Catch of the Day

Working toward a sustainable future in the Eastern Caribbean

Tuesday, June 6, 2017
ByJason Flower

SFG has been working with the Blue Halo Initiative  since 2014, and my field visits to Montserrat and Antigua and Barbuda showed me just how diverse the Initiative’s sites and programs really are. My guide and companion for my two-week trip was Andy Estep, the Waitt Institute’s Science & Field Manager, who has lived and worked in the Caribbean for several years. 

We began in Antigua, where we met with Dr. Brian Cooper and Jasiel Murphy at National Parks Antigua’s (NPA) Environment Unit. In addition to managing the large terrestrial national parks system, NPA is also keen to learn more about the coastal marine habitat within park boundaries. To that end, Andy, Jasiel and I spent a morning scoping the reefs, seagrass, and mangrove areas within Nelson’s Dockyard National Park, snorkeling and free-diving where possible, and taking geotagged photos that we later uploaded to Google maps to get a better spatial understanding of the underwater environment. As is common with many reefs in the Caribbean, there were large tracts of dead elkhorn coral (Acropora palmata) stands, likely wiped out during the mass mortality of Acroporid corals in the late 1970s and early 1980s. However, there were also several younger stands of elkhorn coral that showed promising signs of recovery. The Waitt Institute is currently exploring a partnership with NPA to conduct underwater surveys to get a quantitative view of the coastal ecosystems. The surveys will involve estimating sizes and counting fish, and photographing and recording other details about the marine environment. 
acropora coral
Our next stop was Barbuda, the sister island of Antigua. Though the islands may be twins, each has a distinct look, and the juxtaposition is easy to see from the air when flying from one to the other. Antigua, a lush island with green hills, has been extensively developed, whereas Barbuda, a very flat island with scrubby vegetation, has very little development. Our goal in Barbuda was to collect lobster data and help install the remaining Blue Halo zone-markers, demarcating the edge of one of the fish sanctuary areas. The morning after our arrival, we visited the impressive Barbuda Fisheries Division building, where fisheries officers were sorting lobsters and checking them for eggs before boxing them for export to Guadalupe. By the time we arrived, lobsters were already coming in thick and fast, so Andy gloved-up and started measuring, while I recorded the data. We recorded a single measurement of carapace length for each lobster, also noting its sex and maturity. These measurements are critical inputs for fishery assessments, and SFG is currently working on an assessment of Barbuda’s lobster fishery to determine if the current level of fishing is sustainable.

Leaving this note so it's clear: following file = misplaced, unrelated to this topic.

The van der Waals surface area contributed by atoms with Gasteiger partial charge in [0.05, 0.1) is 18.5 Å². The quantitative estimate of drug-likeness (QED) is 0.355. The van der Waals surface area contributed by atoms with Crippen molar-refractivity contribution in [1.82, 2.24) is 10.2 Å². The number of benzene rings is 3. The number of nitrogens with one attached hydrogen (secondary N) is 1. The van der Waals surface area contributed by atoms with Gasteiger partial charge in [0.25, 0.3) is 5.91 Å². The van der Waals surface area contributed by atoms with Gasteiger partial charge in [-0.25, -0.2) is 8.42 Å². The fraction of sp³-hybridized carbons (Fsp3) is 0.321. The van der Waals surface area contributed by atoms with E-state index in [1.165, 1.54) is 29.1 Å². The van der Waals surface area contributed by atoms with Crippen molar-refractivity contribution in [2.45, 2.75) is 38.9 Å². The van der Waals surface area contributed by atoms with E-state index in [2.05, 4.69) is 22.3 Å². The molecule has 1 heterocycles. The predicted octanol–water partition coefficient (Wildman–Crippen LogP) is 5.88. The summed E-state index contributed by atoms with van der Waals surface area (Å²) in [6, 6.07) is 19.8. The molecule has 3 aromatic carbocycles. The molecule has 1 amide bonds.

After the lobsters had caught their flight to Guadalupe, we headed off on a bumpy truck ride to the eastern, more remote side of Barbuda. There we helped fisheries officers install the final boundary-zone post denoting the southern limit of the Two Foot Bay sanctuary zone. These posts are clearly visible from the ocean and mark edges of the zones, such as coastal sanctuaries, where fishing is prohibited or restricted. Barbuda was the first island to be part of the Blue Halo Initiative, and these boundary posts are a crucial first step in implementing and enforcing the zones.

Our final destination was Montserrat. The lush, green north of the island stands in stark contrast to the south, where volcanic eruptions, starting in 1995, have rendered more than half the island uninhabitable and off-limits. While in Montserrat, we attended the Blue Halo Steering Committee meeting focused on where and how to delineate marine reserves and other zones in Montserrat’s territorial waters. Though Montserrat is a small island with only a few full-time fishers, a recent fisheries assessment conducted by SFG concluded that some species are currently being fished at unsustainable levels. At the meeting, I gave a brief presentation outlining the benefits of and guidelines for designing marine reserves, highlighting that reserves can form an important part of a sustainable ocean-use policy, eventually leading to increased catches for fishers.

Will McClintock from the Seasketch lab kicked off the zoning discussions, encouraging members of the Steering Committee to help inform where zones should be located and what type they should be (e.g. no-take zones, no-net zones, shipping lanes). After a morning’s work, the committee was well acquainted with the process and had drawn preliminary zones in three areas. Throughout the week, Will and his team followed up with individual committee members to produce a collection of maps in Seasketch that will aid the zoning process. 

On our last day in Montserrat, Andy and I set off to the southwest coast of the island on a mission to find a seamount that we had observed on a global dataset, but does not appear on any local maps. Despite our best efforts, our search led us only to blue water, so we settled for a dive around the relatively undisturbed reefs at the southern end of the island. The volcano has dumped sediment, ash, and in some cases, volcanic boulders on Montserrat’s reefs, but the reef we saw was still fairly lively and vibrant. In a world where coral reefs are under ever increasing pressure from stressors such as climate change, development, and overfishing, it was reassuring to see that Montserrat’s reefs have made it through such an extreme event.